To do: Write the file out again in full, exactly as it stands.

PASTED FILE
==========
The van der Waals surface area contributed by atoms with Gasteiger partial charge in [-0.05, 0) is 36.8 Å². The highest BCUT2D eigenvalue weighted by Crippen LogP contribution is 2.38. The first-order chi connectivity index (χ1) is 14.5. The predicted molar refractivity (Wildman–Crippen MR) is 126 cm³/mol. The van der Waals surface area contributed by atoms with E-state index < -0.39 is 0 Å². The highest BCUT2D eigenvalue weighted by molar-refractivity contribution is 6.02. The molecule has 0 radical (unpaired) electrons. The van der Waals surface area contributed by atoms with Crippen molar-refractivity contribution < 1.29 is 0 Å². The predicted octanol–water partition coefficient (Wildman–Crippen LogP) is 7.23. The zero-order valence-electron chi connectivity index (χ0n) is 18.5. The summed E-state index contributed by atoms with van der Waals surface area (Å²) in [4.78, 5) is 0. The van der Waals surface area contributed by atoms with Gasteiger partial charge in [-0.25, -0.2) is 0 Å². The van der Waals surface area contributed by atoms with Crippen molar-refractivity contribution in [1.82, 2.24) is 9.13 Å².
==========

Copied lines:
The van der Waals surface area contributed by atoms with Gasteiger partial charge in [-0.05, 0) is 36.8 Å². The highest BCUT2D eigenvalue weighted by Crippen LogP contribution is 2.38. The first-order chi connectivity index (χ1) is 14.5. The predicted molar refractivity (Wildman–Crippen MR) is 126 cm³/mol. The van der Waals surface area contributed by atoms with E-state index < -0.39 is 0 Å². The highest BCUT2D eigenvalue weighted by molar-refractivity contribution is 6.02. The molecule has 0 radical (unpaired) electrons. The van der Waals surface area contributed by atoms with Crippen molar-refractivity contribution < 1.29 is 0 Å². The predicted octanol–water partition coefficient (Wildman–Crippen LogP) is 7.23. The zero-order valence-electron chi connectivity index (χ0n) is 18.5. The summed E-state index contributed by atoms with van der Waals surface area (Å²) in [4.78, 5) is 0. The van der Waals surface area contributed by atoms with Gasteiger partial charge in [-0.25, -0.2) is 0 Å². The van der Waals surface area contributed by atoms with Crippen molar-refractivity contribution in [1.82, 2.24) is 9.13 Å².